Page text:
I talked to a representative about making my 401k self directed to invest in real estate this morning. He said I can not invest directly in real estate with a sd401k but I can invest in an LLC with the sole purpose of owning real estate. This seems like it would defeat the purpose of tax deferred investing. The LLC would still have to pay income tax right? Only the profit that the 401k made from the LLC would not be taxed right?
I couldn't find this specifically with a search of the archives.
I've heard of a self directed IRA but not a self directed 401K but I wouldn't say I'm well versed in either...this website has some information on the IRA path.
I had the same issue this am on a sd401, I'm not familiar with it either. @Steven Hamilton II may know how it is treated. :)
Perhaps you need a different 3rd party administrator. A self directed 401k depending on your plan documents you should not be forced to use an LLC to invest in real estate.
Call Quest IRA in Texas & ask an expert there, they have great customer service.
I would explore the wisdom of owning & having ownership & title to real estate in a 401k.
Your SD 401k CAN invest in real estate directly. That is not a problem. You may want to consider becoming your own administrator.
The rep for my administrator said they used to allow directly buying real estate but the fees and paperwork became prohibitive and they now do not allow it any more.
As an employee do I have the right to choose an administrator or become my own administrator? Or is that up to the company I work for?
as an employee? This is not your own self directed plan. This is your employers 401k plan. They make the rules.
Will an LLC owned entirely by my 401k plan have to pay income tax?
If it is structured properly if will be tax defreered
You have it backward, Brant. A self-directed 401k is sponsored by your company, not the other way around.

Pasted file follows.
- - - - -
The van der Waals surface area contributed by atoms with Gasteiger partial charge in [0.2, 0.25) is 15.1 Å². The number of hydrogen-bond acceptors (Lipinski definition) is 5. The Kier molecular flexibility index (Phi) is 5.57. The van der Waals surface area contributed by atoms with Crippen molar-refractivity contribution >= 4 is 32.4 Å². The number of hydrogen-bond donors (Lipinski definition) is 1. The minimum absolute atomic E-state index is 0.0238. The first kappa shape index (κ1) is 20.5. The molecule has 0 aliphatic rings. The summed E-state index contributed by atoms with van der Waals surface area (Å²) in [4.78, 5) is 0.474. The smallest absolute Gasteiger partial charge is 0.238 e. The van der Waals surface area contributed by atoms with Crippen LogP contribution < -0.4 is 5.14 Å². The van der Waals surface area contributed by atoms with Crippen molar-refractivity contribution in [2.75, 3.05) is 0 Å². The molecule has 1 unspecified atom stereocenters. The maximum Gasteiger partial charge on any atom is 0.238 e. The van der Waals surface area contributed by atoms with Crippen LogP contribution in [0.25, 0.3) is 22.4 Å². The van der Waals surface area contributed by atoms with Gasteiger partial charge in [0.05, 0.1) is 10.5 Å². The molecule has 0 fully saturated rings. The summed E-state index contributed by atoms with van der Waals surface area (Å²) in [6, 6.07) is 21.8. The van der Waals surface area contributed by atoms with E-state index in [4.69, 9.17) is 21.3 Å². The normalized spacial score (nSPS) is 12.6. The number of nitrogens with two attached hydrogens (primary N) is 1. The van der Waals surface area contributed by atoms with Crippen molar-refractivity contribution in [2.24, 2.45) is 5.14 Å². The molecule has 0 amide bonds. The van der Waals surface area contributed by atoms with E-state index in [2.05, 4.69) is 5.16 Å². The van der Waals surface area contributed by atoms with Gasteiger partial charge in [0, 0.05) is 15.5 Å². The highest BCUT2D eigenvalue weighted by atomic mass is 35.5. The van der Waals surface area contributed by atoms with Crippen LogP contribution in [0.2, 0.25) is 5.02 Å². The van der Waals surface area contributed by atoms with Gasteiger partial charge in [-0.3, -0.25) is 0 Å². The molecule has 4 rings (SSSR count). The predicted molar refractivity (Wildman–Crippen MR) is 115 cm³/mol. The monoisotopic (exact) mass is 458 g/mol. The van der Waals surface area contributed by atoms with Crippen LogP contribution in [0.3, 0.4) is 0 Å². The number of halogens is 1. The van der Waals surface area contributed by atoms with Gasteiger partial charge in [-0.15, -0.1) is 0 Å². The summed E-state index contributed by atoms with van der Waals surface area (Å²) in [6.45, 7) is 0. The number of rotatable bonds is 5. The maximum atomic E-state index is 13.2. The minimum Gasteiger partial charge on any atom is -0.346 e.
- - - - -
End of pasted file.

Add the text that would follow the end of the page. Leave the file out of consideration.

You could create an LLC (or any other type of entity) and set up an SD401k under it. Your business would pay a salary to you and your wife; the only permissible employees. Between you and your wife, the payroll and profit sharing contributions could total up to around $50k for each of you. These would be tax deferred, or tax free in the case of a Roth contribution to your SD401k.
Your 401k would have an account at a local bank and you, as the trustee would have checkbook control over it. As a trustee you could direct investments into any permissible investment, including real estate.
Note, that while you could roll over most other retirement assets into your SD401k plan, you can only make additional contributions if your business has a payroll.
Sorry if this is too top level. SD401k ‘s are a popular topic around here so you might do a search. You might also find another representative.
Thanks Jeff. I have a 401k with a company where I am employed. I am trying to figure out how I can use the money in that account as capital for real estate investment. The 401k administrator for the company I am employed with says that I am not allowed to buy real estate directly but I am allowed to buy an LLC that holds real estate. So I am trying to figure out how to do that and still keep all the rental profits as deferred.
Are you saying I should make an LLC, buy real estate, buy the LLC with my 401k, then create a 401k within my LLC and stick the profits in it. Like a 401k within a 401k.
I believe most people here assumed incorrectly that you are self-employed & are creating your own solo 401k that is truly self directed.
Since you are an employee, you won't have as much flexibility with your employer as you would with your own plan. I imagine it may be problematic to work within their guidelines to do this easily. Your employers 401k plan document will dictate what is permissible.
If you create an LLC, the plan administrator may have to approve it before they allow you to invest in it. My guess it that they would probably balk at it.
Are you able to borrow from your 401k? That might be an alternative for you. Of course consult with your CPA before you do this, there are tax ramifications if you don't pay it back within a certain time frame.
Borrowing against my 401k is a good idea. At least my interest payments would go back into my own account. I was hoping to figure out a way to have my rental income be tax deferred.
I've never heard of an employer 401(k) plan that allows participants to invest in private placements.